Kearns, Kevin, Stoneybatter: Dublin's Inner Urban Village. Gill & MacMillan, 2011.

O’Brien, Joseph V., “Dear Dirty Dublin”: A City in Distress 1899-1916. University of California Press, 1982.

The Freeman’s Journal

The Ulster Herald

irisheyesjg2014.

Tuesday, November 11, 2014

Lest We Forget: Island of Ireland Peace Park, Messines, Belgium


The standing stone bearing the names of every county in Ireland,
symbolically streamed together in one single line.
"In a matter of seconds a hissing and shrieking pandemonium broke loose.
The sky was splashed with light.
Rockets, green, yellow and red, darted in all directions,
and simultaneously a cyclone of bursting shells enveloped us."
— from a letter written home by J.F.B O'Sullivan, 6th Connaught Rangers.
"Spent all night trying to console, aid and remove the wounded.
It was ghastly to see them lying there in the cold
cheerless outhouses, on bare stretchers,
with no blankets to cover their freezing limbs."
— from a letter written home by Chaplain Francis Gleeson, Royal Munster Fusiliers.
"So the curtain fell over that tortured country
of unmarked graves and unburied fragments of men.
Murder and massacre, the innocent slaughtered for the guilty,
the poor man for the sake of the greed of the already rich,
the man of no authority made the victim of the man
who had gathered importance and wished to keep it."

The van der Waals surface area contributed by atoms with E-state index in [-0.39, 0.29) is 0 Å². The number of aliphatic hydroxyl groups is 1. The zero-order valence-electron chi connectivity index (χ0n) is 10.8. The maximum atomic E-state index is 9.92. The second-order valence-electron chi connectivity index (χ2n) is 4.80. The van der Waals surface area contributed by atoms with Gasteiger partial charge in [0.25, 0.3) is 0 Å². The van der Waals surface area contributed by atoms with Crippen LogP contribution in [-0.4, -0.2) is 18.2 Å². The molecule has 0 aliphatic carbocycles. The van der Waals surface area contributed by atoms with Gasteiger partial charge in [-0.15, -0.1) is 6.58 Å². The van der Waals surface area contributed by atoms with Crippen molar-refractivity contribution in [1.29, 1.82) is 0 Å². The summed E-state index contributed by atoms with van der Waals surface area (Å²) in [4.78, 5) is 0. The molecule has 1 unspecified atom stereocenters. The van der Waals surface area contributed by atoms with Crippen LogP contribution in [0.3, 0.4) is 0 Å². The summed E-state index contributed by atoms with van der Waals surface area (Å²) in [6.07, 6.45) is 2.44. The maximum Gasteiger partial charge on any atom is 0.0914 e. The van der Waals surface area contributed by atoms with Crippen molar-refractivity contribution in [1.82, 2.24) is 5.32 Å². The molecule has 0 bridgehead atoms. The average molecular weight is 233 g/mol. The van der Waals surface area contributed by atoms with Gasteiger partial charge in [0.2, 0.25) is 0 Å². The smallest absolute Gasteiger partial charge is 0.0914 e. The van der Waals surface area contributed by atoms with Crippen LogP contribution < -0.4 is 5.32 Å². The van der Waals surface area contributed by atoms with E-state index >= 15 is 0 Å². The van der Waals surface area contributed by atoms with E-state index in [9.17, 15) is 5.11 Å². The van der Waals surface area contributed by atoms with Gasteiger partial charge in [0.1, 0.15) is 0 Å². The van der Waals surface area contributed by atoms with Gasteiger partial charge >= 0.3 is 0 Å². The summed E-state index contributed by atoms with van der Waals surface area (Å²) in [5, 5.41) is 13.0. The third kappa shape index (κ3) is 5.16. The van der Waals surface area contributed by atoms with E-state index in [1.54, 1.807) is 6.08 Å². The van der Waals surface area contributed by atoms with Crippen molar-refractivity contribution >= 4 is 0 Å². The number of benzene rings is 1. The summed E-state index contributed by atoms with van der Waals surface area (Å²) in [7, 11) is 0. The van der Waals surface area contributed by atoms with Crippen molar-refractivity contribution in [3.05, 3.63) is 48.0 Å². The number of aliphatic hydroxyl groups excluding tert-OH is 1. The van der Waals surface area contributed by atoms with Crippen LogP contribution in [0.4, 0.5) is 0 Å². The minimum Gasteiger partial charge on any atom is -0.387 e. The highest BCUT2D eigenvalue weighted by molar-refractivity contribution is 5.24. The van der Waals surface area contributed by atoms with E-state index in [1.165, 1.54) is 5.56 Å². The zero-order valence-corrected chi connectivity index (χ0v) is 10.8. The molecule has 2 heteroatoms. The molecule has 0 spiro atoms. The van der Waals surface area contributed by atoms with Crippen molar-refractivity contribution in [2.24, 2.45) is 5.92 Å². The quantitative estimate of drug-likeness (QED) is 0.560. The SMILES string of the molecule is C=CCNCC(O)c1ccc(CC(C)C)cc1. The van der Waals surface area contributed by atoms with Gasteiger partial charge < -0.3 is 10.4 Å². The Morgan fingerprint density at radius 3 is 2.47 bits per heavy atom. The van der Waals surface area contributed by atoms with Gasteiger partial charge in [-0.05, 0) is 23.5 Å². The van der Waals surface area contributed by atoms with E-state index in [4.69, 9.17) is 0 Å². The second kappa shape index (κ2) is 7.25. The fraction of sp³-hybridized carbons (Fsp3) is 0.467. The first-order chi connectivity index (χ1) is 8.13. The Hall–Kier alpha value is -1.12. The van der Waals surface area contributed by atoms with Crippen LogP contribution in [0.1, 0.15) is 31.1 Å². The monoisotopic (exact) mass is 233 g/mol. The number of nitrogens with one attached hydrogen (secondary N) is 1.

— from a letter written home by David Starret, 9th Royal Irish Rifles.
36th Ulster Division: 32,186 killed, wounded, missing.
16th Irish Division: 28,398 killed, wounded, missing.
10th Irish Division: 9,363 killed, wounded, missing.
The Round Tower and the nine stone tablets from another perspective.


See also: 'The big guns are coughing...': Commemorating Irish lost in World War One

©irisheyesjg2014.

Tuesday, November 4, 2014

'Ireland is not a leaving place': For ancestors who stayed

In early evening, along the Liffey where the leaving ships once docked.
At night,
on the edge of sleep,

I can see the shore of Dublin Bay.
Its rocky sweep and its granite pier.

Is this, I say
how they must have seen it,
backing out on the mailboat at twilight,

shadows falling
on everything they had to leave?
And would love forever?
And then

I imagine myself
at the landward rail of that boat
searching for the last sight of a hand.

I see myself
on the underworld side of that water,
the darkness coming in fast, saying
all the names I know for a lost land:

Ireland. Absence. Daughter.

from 'The Lost Land' by Eavan Boland



For many who write the history of their Irish ancestors, the story is one of Ireland as a leaving place. As in Eavan Boland’s ‘The Lost Land’, and a number of other poems authored by her, Ireland is that place of one last look for a waving hand upon the pier, one last glimpse of a land fading from view, one last goodbye to a son or a daughter or an entire family who moved away from Ireland’s shores.